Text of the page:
Hereditary cancers: a complex and challenging field
Detecting hereditary cancer still poses significant challenges for laboratories worldwide. Germline cancers are defined as those caused by inherited genetic variants within cancer susceptibility genes and account for 5-10% of all cancer cases,2 including breast, ovary, uterus, prostate, and cancers of the gastrointestinal system.
While molecular genetic testing can be used to determine if individuals carry specific inherited genetic variants, interpreting and effectively communicating test results present further complexities.
One of the primary hurdles is the complexity and diversity of cancer-related genes and mutations. Identifying specific genetic alterations requires advanced technologies and expertise, as well as access to comprehensive genetic databases for accurate interpretation. Additionally, the high cost of genetic testing and the limited availability of specialized laboratories pose financial and logistical challenges.
For example, gene alternations within BRCA1 and BRCA2 are known to increase susceptibility to breast, ovarian and prostate cancer, and this affects 1 in 300-400 people.3 However, BRCA1 contains many repetitive sequences and has high GC content, making it prone to sequencing errors and alignment artifacts, increasing the likelihood of false-positive or -negative results, compromising the accuracy of testing.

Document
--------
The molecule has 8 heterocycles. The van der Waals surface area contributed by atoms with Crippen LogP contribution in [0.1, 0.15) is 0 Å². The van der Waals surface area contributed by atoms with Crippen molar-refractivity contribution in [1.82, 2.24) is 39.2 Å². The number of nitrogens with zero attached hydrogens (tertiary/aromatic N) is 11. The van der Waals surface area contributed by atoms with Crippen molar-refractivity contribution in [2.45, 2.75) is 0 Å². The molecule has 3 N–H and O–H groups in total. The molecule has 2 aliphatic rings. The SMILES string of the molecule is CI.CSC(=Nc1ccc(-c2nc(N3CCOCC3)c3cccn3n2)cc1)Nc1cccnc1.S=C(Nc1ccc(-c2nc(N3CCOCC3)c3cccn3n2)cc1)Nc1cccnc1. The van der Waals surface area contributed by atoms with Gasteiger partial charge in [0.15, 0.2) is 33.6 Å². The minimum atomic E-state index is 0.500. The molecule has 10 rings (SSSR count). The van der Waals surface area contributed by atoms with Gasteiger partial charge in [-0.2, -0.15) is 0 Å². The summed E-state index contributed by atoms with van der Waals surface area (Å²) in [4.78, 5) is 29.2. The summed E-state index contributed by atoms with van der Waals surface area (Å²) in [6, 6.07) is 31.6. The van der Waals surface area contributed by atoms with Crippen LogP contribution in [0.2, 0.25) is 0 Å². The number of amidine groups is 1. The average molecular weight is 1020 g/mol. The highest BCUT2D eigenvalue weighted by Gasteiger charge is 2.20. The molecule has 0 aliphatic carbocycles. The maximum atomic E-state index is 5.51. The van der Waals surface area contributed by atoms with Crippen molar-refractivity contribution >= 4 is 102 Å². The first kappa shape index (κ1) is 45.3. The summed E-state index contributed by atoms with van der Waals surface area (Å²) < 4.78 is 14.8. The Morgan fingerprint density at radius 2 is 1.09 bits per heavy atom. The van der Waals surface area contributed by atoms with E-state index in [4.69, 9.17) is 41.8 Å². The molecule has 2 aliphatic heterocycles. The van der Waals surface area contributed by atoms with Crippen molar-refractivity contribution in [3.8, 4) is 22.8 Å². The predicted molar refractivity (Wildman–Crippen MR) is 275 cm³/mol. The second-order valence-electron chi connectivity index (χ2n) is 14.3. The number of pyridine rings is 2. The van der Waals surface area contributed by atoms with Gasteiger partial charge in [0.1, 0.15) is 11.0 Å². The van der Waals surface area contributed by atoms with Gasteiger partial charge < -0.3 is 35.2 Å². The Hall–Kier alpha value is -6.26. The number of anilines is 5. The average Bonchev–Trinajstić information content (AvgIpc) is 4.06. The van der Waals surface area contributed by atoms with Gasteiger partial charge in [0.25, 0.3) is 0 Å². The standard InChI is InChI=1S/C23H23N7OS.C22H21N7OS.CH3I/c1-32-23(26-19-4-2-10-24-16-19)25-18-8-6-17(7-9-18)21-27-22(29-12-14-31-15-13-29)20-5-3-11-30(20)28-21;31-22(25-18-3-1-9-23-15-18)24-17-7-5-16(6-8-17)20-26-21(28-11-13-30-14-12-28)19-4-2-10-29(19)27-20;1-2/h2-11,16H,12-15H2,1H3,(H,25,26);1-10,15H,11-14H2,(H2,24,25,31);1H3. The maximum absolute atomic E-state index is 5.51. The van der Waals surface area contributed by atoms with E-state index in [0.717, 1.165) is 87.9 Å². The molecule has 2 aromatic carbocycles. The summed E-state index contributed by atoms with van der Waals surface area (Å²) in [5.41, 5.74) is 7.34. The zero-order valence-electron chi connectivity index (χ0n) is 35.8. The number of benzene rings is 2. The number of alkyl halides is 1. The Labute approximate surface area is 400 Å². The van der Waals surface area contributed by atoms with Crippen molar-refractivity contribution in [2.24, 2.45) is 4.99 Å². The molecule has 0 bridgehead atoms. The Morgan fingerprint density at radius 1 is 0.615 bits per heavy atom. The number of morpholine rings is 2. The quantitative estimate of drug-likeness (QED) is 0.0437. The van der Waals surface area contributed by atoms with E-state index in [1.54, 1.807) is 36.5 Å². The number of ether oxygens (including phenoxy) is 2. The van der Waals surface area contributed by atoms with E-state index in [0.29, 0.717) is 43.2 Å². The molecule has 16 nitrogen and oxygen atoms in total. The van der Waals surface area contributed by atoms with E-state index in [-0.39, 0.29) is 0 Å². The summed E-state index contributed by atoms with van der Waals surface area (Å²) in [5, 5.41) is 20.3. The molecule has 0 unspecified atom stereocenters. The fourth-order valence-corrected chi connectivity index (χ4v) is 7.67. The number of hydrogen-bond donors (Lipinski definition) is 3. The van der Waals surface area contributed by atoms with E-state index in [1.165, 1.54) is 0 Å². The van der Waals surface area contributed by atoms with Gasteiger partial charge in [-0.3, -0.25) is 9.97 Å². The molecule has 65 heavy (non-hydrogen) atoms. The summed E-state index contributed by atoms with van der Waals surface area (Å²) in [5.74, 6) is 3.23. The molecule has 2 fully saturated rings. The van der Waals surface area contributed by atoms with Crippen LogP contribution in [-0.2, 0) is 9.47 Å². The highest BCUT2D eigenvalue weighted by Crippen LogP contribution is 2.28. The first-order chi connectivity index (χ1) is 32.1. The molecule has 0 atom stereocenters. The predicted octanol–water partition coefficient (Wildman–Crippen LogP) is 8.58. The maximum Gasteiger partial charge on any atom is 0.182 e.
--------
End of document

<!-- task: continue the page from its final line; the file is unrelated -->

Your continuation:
The BRCA genes are not the only cancer risk genes; there are now over 100 genes recognised to enhance the risk of developing cancer and each gene can present hundreds of variants, making interpretation a challenge for any testing provider.
Additionally, each year Genomic directories, such as the National Genomic Test Directory UK are updated to include new targets. Recent updates to the NGT directory have seen the addition of 5 new genes: REST, DLST, SLC25A11, RNF43 and MDH2, which have an association to inherited cancer syndromes. The everchanging legislations, makes it difficult for genomic testing service laboratories to stay up to date as commercial kit providers are struggling to include all the clinically relevant targeted content in their products.